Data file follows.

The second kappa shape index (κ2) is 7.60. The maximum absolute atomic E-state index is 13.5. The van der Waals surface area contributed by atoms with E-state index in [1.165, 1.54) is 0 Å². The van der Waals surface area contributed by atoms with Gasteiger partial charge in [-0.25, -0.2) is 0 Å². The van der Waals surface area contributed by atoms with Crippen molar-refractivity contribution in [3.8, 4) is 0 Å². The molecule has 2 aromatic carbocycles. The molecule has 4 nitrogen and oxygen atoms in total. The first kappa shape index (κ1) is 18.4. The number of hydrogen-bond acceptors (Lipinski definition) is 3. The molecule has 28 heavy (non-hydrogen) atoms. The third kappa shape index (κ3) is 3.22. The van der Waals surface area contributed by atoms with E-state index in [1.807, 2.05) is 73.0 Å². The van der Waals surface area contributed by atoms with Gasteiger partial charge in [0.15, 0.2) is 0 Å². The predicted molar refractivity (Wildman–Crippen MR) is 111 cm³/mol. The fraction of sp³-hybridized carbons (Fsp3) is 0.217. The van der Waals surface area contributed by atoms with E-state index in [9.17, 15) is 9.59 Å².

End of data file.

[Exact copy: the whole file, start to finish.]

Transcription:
The second kappa shape index (κ2) is 7.60. The maximum absolute atomic E-state index is 13.5. The van der Waals surface area contributed by atoms with E-state index in [1.165, 1.54) is 0 Å². The van der Waals surface area contributed by atoms with Gasteiger partial charge in [-0.25, -0.2) is 0 Å². The van der Waals surface area contributed by atoms with Crippen molar-refractivity contribution in [3.8, 4) is 0 Å². The molecule has 2 aromatic carbocycles. The molecule has 4 nitrogen and oxygen atoms in total. The first kappa shape index (κ1) is 18.4. The number of hydrogen-bond acceptors (Lipinski definition) is 3. The molecule has 28 heavy (non-hydrogen) atoms. The third kappa shape index (κ3) is 3.22. The van der Waals surface area contributed by atoms with E-state index in [1.807, 2.05) is 73.0 Å². The van der Waals surface area contributed by atoms with Gasteiger partial charge in [0.15, 0.2) is 0 Å². The predicted molar refractivity (Wildman–Crippen MR) is 111 cm³/mol. The fraction of sp³-hybridized carbons (Fsp3) is 0.217. The van der Waals surface area contributed by atoms with E-state index in [9.17, 15) is 9.59 Å².